Once thought of as the darling of commercial real estate, there has been some ongoing concern about the multifamily sector, much of it has to do with all of the supply that has come on the market over the last several months.
Reis calls 2017 “record supply growth” for apartments, with 220,000 new units coming online. On top of that, some projects were delayed, so, in theory, 2018 could turn into a bigger development year.
During most times, this news would be met with welcome arms by the commercial real estate industry, but fundamentals don’t seem to be keeping up with the growth.
Reis tallies vacancy rates at 4.5 percent through the end of 2017, up 30 basis points from the same year-ago period. It said that 69 of the 82 markets it covers saw vacancies either stay flat or increase. Rent growth rose by 4.2 percent during the year, the same as in 2016, but Reis also points out that in 20 of its markets, they were down during the fourth quarter.
For its part, Tex-X Commercial sees vacancy rates increasing this year, and notes that they could hit six percent in 2020, and then decreasing again in 2021 when demand will start filling up newly built product. The firm sees rents increasing three percent, a dip for its calculation of a 3.3 percent jump in 2017. Ten-X contends they will continue to post lower increases until about 2021.
As far as individual markets go, Ten-X sees the strongest investor-buying interest in Fort Worth, Texas; Jacksonville, Fla.; Raleigh, N.C.; Riverside-San Bernardino, Calif.; and Sacramento, Calif. Major metros where owners are looking to sell are Miami; New York City; Oakland, Calif.; San Francisco; and San Jose.
“All good things come to an end, and this truism is now to become manifest in the multifamily sector where the long-anticipated turning of the cycle is underway,” said Ten-X Chief Economist Peter Muoio.
But there are some bright sides.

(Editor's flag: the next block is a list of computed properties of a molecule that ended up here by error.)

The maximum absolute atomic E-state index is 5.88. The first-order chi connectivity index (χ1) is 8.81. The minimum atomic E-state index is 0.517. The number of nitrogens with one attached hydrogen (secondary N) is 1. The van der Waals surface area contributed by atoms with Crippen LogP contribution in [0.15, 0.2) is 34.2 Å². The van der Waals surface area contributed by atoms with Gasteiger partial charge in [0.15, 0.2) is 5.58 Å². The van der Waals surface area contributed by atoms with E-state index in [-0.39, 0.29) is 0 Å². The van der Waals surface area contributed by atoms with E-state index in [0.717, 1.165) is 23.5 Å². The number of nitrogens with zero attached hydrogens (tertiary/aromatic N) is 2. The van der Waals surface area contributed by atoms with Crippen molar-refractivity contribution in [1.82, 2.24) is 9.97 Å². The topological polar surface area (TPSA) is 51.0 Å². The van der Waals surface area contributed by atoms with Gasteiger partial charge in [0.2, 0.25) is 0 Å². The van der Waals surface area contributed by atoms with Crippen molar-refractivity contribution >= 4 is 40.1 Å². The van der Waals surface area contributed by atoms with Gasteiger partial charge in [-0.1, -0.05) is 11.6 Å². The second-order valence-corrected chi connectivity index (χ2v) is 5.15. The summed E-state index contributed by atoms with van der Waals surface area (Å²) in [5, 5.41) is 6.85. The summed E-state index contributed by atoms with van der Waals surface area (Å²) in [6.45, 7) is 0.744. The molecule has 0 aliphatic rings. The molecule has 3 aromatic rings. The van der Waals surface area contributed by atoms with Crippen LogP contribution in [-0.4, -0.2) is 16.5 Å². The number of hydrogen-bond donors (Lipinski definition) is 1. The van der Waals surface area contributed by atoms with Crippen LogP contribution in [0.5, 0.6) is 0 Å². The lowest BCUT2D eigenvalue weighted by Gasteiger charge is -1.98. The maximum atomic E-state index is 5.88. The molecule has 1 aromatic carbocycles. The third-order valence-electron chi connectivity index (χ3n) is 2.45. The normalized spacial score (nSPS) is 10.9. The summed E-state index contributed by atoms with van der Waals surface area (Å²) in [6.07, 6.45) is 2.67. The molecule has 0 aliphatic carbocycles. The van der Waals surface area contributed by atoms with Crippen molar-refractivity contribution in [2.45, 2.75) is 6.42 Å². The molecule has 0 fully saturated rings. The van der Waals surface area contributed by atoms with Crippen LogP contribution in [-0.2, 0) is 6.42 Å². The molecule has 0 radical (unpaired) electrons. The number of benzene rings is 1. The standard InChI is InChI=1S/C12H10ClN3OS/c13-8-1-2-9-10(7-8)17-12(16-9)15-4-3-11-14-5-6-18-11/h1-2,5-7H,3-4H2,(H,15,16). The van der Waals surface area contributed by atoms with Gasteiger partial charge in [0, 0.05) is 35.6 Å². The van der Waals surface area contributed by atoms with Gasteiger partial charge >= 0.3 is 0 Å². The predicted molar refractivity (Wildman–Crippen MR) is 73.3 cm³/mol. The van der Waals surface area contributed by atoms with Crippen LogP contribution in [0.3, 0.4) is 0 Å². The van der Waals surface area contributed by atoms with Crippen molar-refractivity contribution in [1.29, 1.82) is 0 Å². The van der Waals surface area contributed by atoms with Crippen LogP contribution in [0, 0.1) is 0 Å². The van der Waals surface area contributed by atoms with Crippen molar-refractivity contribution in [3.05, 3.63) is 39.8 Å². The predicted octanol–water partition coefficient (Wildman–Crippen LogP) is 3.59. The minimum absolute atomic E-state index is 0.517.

The Rental Housing Journal points out that foreign investment in domestic multifamily continues to rise, and there is a lot of interest in the renovation of under-managed “B” and “C” properties where investors can find opportunities, by including common-area amenities, such as cafes and media centers.
And even though fundamentals might dip in the short term, there is one figure that can’t be overlooked when considering commercial real estate’s multifamily sector – the U.S. population is only increasing. The U.S. Census Bureau says that the country’s population could hit 400 million by 2051, up from the 325 million it hit in the spring of 2016.
It’s not about “build it and they will come,” but: “They’re definitely coming. Will they go to your asset?”
About GRS Group:
GRS Group is a leading provider of commercial real estate (“CRE”) services worldwide. With offices across the United States, Europe, and affiliates around the globe, GRS Group provides local market knowledge with a global perspective for institutional real estate investors, occupiers and lenders worldwide. The GRS Group team has evaluated and advised on over $1 trillion in CRE transactions.
Through the company’s proprietary management process, Global Services Connection, GRS Group delivers an integrated suite of services including Financial Advisory, Transaction Management, Assessment and Title Insurance. We provide a single point of contact, capable of leveraging the GRS Group portfolio of companies and delivering customized solutions to assist our clients in achieving their investment goals.